Music and Memory Part Two: Of Mix Tapes and Mentor Texts


Remember mix tapes? 

Duh. Of course you do.

I’m saddened that the mix tape is now antiquated.  I mean, yeah, I appreciate the fact that I can burn CDs and create an iTunes playlist is no time at all, but the process of crafting a mix tape for another person was like composing a handwritten letter: it took time and effort, and it was just so personal.  

Alas, mix tapes and handwritten letters seem to be relics of the past. No more personalized doodles scratched into the plastic of the cassette. No more handwritten track listings. No more sitting next to your Sony boombox, your fingers hovering over the pause button, ready to stop recording at exactly four Mississippis after the end of the cheesy ska song you just dubbed (Unwritten Mix Rule #17: allow four seconds of space between each track to allow appropriate transition time. Rule is nonnegotiable). Bummer, right?

Or maybe this is just the old man in me talking. Because the truth is that the LEGACY of mix tape lives on because the PROCESS is alive and well. My students convinced me of this.

Here’s what I mean: as the writers in my classroom share their playlists and memories (see Music and Memory Part One), I ask them to consider when and why they create mixes for another person. This gets them talking.

More importantly, I ask them about their process in crafting the perfect playlist. Now they’re really talking.

Because the perfect playlist is primarily dependent on two things: audience and purpose. Who is the playlist for, and what are your intentions? To woo a romantic interest? To expose new music to a friend that will change their idea of what music is? To unleash a flood of nostalgia?

After you’ve decided audience and purpose, everything else is a specific choice (the order of the songs, the blend of genres, etc.) that will shape your final product and determine the listener’s experience.

You see where I’m going with this, right? The process of the perfect playlist is the same as the writing process. Seriously! Consider:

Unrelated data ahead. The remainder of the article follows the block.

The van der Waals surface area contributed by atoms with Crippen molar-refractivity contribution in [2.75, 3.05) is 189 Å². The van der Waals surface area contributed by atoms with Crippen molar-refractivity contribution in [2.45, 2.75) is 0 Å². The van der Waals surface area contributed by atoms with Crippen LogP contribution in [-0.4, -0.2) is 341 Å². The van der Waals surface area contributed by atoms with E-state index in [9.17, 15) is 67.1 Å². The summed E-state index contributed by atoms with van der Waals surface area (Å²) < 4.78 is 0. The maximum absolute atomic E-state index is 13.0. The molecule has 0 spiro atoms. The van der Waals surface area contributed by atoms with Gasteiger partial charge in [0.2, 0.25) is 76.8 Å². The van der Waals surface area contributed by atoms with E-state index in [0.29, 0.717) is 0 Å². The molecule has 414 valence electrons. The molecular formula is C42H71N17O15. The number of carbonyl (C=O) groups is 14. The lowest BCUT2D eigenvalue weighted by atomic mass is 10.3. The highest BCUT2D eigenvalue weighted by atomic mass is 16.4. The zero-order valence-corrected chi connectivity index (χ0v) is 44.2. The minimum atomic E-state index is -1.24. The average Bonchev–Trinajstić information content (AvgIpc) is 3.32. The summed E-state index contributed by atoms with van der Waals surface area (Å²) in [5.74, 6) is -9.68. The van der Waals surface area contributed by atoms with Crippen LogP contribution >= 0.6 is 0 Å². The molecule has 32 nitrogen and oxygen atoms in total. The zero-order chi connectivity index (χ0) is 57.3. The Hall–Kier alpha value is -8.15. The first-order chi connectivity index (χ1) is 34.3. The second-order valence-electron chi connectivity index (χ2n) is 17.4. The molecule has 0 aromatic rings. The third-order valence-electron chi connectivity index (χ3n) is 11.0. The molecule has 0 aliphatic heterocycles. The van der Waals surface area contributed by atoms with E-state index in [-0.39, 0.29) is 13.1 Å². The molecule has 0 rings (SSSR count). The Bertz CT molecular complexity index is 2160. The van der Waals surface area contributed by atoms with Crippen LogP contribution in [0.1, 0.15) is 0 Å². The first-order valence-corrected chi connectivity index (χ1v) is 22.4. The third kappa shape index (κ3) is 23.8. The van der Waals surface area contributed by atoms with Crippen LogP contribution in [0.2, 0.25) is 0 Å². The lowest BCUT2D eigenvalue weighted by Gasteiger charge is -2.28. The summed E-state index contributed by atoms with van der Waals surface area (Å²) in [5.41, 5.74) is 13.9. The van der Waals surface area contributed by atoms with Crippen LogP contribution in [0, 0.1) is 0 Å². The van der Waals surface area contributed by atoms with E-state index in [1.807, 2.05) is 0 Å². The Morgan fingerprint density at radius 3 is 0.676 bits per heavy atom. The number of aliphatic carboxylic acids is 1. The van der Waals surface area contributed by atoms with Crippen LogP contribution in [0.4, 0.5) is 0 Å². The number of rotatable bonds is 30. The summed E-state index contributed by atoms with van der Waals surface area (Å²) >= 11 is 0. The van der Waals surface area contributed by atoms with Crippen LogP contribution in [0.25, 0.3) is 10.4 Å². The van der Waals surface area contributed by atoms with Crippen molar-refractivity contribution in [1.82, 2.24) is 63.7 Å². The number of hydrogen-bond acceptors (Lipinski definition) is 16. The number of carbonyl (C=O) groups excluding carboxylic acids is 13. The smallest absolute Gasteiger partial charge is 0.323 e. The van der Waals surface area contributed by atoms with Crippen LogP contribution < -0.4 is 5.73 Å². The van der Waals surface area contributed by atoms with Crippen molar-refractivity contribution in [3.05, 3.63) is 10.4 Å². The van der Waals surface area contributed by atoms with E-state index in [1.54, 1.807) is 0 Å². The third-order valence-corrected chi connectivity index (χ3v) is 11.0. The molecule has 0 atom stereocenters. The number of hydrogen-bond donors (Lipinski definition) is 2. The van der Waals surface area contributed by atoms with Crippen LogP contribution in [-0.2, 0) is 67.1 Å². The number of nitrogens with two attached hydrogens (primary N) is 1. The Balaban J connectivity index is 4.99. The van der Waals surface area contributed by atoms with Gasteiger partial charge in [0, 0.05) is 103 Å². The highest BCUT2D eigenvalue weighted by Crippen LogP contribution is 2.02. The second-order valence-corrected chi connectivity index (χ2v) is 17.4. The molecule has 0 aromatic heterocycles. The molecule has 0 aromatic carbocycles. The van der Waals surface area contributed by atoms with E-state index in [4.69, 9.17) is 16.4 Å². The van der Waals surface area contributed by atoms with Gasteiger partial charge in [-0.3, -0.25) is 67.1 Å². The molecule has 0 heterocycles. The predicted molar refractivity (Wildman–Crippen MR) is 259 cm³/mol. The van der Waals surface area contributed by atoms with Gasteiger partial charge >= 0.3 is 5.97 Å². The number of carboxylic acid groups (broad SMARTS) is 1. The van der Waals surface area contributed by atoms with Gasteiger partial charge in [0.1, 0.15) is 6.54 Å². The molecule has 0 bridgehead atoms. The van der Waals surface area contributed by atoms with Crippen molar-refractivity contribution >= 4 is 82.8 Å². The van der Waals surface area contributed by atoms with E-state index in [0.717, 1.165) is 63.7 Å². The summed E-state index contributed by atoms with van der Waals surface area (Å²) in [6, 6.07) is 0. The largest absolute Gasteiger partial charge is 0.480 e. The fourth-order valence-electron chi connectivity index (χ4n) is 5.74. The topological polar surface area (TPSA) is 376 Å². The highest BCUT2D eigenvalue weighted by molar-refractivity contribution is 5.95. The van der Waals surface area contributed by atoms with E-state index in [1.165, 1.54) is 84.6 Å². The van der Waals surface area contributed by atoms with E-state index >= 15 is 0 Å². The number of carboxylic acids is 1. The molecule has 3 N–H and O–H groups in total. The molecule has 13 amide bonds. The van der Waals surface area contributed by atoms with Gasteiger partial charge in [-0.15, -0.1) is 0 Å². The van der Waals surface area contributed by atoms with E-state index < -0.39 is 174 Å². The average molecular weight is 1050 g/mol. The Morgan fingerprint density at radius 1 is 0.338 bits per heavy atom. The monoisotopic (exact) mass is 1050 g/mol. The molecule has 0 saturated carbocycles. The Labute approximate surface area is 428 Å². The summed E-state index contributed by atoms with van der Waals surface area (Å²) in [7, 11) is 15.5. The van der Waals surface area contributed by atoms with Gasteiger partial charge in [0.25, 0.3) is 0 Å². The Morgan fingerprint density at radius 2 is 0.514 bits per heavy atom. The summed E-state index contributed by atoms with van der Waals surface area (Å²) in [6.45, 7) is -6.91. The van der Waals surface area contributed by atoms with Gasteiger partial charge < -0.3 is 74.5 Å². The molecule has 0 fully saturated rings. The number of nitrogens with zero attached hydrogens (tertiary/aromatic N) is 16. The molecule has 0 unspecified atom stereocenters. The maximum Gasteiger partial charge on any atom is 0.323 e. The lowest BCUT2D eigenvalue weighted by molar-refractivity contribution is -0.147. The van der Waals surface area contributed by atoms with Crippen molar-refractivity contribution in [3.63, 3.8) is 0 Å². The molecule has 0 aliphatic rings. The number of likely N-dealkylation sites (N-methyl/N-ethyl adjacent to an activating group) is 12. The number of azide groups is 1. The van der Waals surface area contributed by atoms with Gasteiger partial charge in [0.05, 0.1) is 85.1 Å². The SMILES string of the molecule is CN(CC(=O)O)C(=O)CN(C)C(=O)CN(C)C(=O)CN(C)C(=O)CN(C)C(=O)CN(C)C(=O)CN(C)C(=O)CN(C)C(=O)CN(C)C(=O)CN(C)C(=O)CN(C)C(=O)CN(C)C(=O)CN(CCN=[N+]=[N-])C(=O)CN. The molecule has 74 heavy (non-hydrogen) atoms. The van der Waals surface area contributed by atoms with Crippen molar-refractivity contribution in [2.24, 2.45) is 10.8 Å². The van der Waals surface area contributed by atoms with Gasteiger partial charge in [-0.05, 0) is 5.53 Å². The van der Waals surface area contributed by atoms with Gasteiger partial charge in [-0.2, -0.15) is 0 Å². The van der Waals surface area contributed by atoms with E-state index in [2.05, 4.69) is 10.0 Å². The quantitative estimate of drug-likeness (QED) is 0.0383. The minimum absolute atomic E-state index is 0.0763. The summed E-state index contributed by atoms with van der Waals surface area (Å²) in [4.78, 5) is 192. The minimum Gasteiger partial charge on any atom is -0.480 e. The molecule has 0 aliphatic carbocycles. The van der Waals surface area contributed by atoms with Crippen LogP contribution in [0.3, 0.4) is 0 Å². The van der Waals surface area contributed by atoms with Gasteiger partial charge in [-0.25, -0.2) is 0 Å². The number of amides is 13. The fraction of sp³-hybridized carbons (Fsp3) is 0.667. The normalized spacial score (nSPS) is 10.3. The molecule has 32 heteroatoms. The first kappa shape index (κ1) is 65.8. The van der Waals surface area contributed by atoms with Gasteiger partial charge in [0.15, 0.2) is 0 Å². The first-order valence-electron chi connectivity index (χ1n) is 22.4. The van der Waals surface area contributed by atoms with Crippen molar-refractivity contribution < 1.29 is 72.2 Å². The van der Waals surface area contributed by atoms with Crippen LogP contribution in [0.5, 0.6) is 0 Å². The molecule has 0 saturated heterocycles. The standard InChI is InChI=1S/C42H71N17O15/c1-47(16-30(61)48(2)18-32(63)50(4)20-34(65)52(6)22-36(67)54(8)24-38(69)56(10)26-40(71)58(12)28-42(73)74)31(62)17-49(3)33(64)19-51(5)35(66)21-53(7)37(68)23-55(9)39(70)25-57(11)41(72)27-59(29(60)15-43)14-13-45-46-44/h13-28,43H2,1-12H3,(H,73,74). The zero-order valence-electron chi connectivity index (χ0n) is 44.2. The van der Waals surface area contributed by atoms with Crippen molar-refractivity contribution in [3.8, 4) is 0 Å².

• The perfect playlist needs a strong opening song, one that’s exciting or interesting and sets the stage for what’s to come. It must engage. It must hook. Same thing with writing. Your first sentence or passage has to be enough to convince the reader to stick around. 
  • The playlist should “flow.” Transitions and structure MATTER. You might have great songs, but if they’re not structured in an order that takes the listener into consideration, the whole mix risks falling apart (you don’t want anyone to skip songs do you? No, of course not). Same thing with writing. Structure matters, and sometimes you have to “Kill your darlings.” 
  •  Don’t be repetitive. Vary the artists, vary the types of songs, all while keeping the “flow.”  Same thing with writing. It’s a good idea to vary your sentence structure, to move between scene, summary, and musings (in the case of the memoir, that is). 
  • Audience and purpose determine everything else.WHO is the mix for? What are you trying to achieve? Same thing with writing. Audience and purpose drive our writing choices. 

So we create THE PERFECT FIVE SONG PLAYLIST. The writers in my classroom must  be able to articulate and defend the songs their order. I need students thinking like writers, and plotting the perfect playlist helps achieve that.

Now we’re movin’ and grovin’ the way, you know, writers move and grove. We’ve a storehouse of ideas. We’re considering audience and purpose. We’re mucking around in the writing process, experiencing what Donald Murray calls “the other self.” Finally, we consider structure with the use of a mentor text.

I purchased a great collection of essays entitled Cassette From My Ex: Stories and Soundtracks of Lost Loves(Confession: total impulse buy. Totally worth it). We read and discuss Vincent Chung’s “Snowballs Chance in Hell.” We consider the bridge music creates between past and present, between our relationships with people. My intentions, however, are to examine a basic structure so as to offer a possibility of how writers might structure their own writing. (You’ll find a link to both Chung’s story and his story with annotations at the conclusion of this post).

We write. We conference. We continue reading chapters from Barrington’s The Art of the Memoir  for guidance. We write some more, conference some more. We review concepts from our fiction unit (Show, don’t tell!). We write and revise and struggle and succeed and experience all the ups and downs of the writing process that I am, here, simply glossing over (excuse this injustice). Finally, after the heavy lifting is complete, we have pieces we’re proud of.

Frank, for example, took the cues from Chung’s structure and composed a piece that beautifully captures the quiet tragedy of the death of  his grandmother. He’s granted permission for me to share his piece, “Potato Soup and Bon Iver.”

Christian  takes a different approach to his structure, but still captures the essence of memoir. His piece, “Do I Wanna Know,” examines how music helped bring him out of isolation during the year he spent in Alaska.

Our time traveling is complete. We go from notebook to discussion. From discussion to research. From research to drafting and conferencing to final, polished pieces. This is our means of time travel, our wormhole.

This is our writing process.

Sources and Links: 

Mixtape image comes from 

Snowball’s Chance in Hell By Vincent Change (Music and Memoir)

Snowball’s Chance in Hell By Vincent Change (Music and Memoir) WITH ANNOTATIONS


Published by Mr. Belknap

Teacher. Reader. Husband. Father. Cat master. Writer. Lifelong learner.

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